Rupert Pupkin Speaks: Warner Archive Grab Bag - SKY FULL OF MOON and FEARLESS FAGAN ""

Monday, June 9, 2014

Warner Archive Grab Bag - SKY FULL OF MOON and FEARLESS FAGAN

SKY FULL OF MOON (1952; Norman Foster)
There are few films that take place in LasVegas that I would classify as charming. I had a certain idea of what this film would be going in and it completely surprised me. I was expecting a "yokel gets fleeced" kinda thing for some reason. Since I most remember Jan Sterling from Billy Wilder's ACE IN THE HOLE, this film felt like some kind of alternate dimension. I kept expecting her to turn evil. She is remarkably adorable here.
Carleton Carpenter is one of those actors that brings a certain special simplicity to his portrayals. I'm not sure what he was like in real life, but as an actor he had the unique ability to play undereducated naive types quite well. It has to do with the way he looks and the cadence of his speech. There's a certain authenticity to his child-like view of the world that really pops off the screen in this movie. SKY FULL OF MOON was written and directed by Norman Foster. That's not a name I immediately recognized, but upon closer examination I discovered he did JOURNEY INTO FEAR as well as a bunch of MR. MOTO and CHARLIE CHAN films (including one of the best-CHARLIE CHAN AT TREASURE ISLAND). He also did the once cult favorite (according to Danny Peary) DAVY CROCKETT: KING OF THE WILD FRONTIER (1955). This is a shirt breezy movie (just around 72 mins) that has a less structured feel than a lot of movies I've seen. It legitimately had me kind of guessing as to which way it was going to go. Not to say it's filled with twists and turns, but in the Quentin Tarantino sense of storytelling it "unfolds" in a disarmingly pleasant way. It's just a good old fashioned love story about two gentle souls who find each other. Oh, did I mention Keenan Wynn? He's got a smaller part, but as character actors go, he's tops so it's great to have him in the mix.


FEARLESS FAGAN (1952; Stanley Donen)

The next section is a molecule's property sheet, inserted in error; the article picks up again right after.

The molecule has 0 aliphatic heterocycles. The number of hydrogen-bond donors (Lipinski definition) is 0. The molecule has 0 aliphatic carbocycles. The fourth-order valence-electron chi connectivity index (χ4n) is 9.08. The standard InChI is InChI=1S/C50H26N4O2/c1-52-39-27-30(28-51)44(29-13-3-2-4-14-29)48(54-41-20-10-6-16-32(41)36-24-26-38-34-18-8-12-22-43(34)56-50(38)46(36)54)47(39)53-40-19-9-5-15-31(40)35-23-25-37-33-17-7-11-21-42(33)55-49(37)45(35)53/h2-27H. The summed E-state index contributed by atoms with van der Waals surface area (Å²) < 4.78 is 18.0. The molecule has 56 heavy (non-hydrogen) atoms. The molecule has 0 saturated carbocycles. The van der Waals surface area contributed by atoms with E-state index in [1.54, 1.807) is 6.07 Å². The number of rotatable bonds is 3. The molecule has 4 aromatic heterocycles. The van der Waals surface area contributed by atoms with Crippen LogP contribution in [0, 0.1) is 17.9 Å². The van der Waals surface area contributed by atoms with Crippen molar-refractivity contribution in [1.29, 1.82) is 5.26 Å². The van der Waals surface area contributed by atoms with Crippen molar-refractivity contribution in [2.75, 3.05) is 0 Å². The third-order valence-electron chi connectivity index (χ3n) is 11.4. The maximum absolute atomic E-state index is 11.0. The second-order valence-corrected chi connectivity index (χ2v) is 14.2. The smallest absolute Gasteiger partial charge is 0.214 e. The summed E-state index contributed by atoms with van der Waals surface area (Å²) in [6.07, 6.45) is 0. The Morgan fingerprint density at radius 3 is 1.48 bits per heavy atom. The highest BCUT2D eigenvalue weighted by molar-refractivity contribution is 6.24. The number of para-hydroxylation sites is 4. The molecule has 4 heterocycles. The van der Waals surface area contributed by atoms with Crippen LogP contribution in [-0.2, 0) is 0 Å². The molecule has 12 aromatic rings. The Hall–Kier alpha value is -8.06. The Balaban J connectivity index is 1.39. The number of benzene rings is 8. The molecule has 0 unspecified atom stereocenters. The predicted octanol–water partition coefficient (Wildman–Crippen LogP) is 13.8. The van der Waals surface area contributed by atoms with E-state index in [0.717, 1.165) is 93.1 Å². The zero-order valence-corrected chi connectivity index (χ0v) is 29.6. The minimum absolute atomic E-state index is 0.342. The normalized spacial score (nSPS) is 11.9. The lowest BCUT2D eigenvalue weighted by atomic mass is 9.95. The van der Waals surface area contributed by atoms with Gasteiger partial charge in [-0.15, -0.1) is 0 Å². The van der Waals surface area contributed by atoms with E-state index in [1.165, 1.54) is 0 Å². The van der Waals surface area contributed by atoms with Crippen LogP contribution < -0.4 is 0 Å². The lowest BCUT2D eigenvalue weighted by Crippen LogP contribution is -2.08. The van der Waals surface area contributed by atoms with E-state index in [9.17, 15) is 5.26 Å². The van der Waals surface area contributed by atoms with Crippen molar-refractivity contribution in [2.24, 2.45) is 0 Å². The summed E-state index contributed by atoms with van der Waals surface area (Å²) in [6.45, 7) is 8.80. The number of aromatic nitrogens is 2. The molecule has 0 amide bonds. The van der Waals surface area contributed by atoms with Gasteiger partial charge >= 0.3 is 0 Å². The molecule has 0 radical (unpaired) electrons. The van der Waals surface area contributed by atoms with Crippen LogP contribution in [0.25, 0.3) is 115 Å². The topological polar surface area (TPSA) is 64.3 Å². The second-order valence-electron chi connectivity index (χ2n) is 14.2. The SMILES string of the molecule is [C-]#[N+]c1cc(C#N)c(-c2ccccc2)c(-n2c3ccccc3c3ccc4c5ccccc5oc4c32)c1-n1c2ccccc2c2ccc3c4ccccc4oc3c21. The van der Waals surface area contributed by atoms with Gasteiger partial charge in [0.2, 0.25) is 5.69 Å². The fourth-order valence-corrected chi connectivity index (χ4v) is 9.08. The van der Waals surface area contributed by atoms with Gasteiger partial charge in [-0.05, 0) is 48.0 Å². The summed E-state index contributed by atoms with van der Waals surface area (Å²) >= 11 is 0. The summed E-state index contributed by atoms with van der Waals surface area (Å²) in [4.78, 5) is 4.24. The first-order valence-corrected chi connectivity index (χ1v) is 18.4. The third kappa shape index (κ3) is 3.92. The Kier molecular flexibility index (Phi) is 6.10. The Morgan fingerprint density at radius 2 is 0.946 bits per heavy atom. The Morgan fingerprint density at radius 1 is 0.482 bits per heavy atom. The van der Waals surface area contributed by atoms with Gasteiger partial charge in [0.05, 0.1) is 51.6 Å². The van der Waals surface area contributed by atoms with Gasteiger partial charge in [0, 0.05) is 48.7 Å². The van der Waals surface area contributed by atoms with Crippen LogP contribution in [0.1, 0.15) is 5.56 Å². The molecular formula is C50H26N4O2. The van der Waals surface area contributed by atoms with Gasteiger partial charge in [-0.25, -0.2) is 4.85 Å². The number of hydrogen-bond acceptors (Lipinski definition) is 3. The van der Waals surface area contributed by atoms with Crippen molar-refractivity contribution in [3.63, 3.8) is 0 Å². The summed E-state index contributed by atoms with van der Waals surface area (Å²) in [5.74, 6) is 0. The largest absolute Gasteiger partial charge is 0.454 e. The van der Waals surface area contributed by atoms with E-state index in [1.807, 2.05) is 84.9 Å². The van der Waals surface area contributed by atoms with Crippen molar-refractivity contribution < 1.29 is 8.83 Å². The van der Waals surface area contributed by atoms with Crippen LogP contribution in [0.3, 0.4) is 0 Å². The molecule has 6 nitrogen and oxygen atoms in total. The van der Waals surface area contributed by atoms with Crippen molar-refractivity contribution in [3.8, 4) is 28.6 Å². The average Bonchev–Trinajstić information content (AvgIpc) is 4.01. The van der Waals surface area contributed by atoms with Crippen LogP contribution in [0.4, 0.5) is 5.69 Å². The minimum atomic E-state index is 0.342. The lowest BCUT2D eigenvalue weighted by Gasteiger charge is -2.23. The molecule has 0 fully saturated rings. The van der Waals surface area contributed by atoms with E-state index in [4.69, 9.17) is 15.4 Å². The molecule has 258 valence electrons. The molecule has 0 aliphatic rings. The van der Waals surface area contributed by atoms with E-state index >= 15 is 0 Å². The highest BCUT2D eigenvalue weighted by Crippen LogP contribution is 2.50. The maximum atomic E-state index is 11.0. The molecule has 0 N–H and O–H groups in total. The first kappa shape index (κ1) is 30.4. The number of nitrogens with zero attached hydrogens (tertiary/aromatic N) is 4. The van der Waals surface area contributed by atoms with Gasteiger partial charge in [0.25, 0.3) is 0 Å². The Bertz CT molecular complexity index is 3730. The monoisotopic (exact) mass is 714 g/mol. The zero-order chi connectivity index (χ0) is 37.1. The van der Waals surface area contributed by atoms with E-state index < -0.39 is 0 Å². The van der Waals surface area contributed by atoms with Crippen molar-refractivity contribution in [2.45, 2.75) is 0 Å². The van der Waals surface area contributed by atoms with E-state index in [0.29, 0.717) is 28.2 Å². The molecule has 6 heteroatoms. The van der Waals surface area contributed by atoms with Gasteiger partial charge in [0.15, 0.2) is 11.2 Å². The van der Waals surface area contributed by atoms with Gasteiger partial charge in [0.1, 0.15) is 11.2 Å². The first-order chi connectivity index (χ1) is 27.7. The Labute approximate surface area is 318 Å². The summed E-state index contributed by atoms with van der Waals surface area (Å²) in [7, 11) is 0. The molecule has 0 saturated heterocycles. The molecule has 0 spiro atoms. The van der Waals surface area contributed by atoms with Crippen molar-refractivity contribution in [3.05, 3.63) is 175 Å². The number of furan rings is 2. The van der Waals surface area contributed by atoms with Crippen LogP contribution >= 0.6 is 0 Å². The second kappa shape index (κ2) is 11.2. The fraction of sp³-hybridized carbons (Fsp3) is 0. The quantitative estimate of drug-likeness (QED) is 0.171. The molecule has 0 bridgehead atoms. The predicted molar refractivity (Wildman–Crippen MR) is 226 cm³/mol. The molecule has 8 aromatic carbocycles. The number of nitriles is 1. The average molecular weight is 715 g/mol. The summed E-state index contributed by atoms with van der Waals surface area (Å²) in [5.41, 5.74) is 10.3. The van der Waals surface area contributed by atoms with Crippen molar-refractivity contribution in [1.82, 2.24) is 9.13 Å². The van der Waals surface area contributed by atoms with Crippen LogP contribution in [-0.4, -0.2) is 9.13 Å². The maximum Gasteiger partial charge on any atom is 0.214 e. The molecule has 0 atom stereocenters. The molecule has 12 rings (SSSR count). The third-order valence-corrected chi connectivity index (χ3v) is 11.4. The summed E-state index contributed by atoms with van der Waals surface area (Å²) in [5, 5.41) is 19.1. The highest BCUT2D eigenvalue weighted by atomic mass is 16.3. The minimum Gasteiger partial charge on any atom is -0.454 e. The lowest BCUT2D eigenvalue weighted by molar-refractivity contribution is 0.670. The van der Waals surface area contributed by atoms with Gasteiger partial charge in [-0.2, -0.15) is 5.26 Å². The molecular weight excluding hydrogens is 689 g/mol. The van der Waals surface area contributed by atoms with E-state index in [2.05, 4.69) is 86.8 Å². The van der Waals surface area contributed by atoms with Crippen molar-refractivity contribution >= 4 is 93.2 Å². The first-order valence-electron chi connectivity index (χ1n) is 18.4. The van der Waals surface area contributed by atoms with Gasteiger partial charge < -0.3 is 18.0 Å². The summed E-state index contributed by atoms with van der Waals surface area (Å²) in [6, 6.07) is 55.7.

This movie has several things going for it. First off, it has a gorgeous young Janet Leigh in one of the primary roles. I think that not enough people have dug deep enough into Leigh's pre-PSYCHO films to see what an excellent and unequivocally adorable actress she was. Her character is a bit of a pill in this movie, but nonetheless she always has a charm about her that I enjoy. Another thing in the "plus" column for this flick is that it also has a pet lion as another main character. I'm not sure what it is about movies with animals like this as pets that always charms me. If I think about the reality of it, perhaps it's not the best life for the creatures themselves (although who knows, maybe they led a charmed existence) - I am still nonetheless compelled by a story like this. After a chance encounter with the spot where Private Floyd Hilston has stashed his giant pet cat, entertainer/chanteuse Abby Ames (Janet Leigh) takes it upon herself to report the predator on the loose to the army. Not the best start to a relationship, but she comes around. I am fascinated that this film was directed by the great Stanley Donen (SINGIN IN THE RAIN, TWO FOR THE ROAD, CHARADE). Not only did he direct, but the film was released in the same year as SINGIN IN THE RAIN! Two films that couldn't be much more different - one a big old lavish spectacle of an MGM musical fantasy and the other an intimate character story based on a true story. Oh and there's some Keenan Wynn crossover here as he plays a cantankerous army sergeant in this movie.



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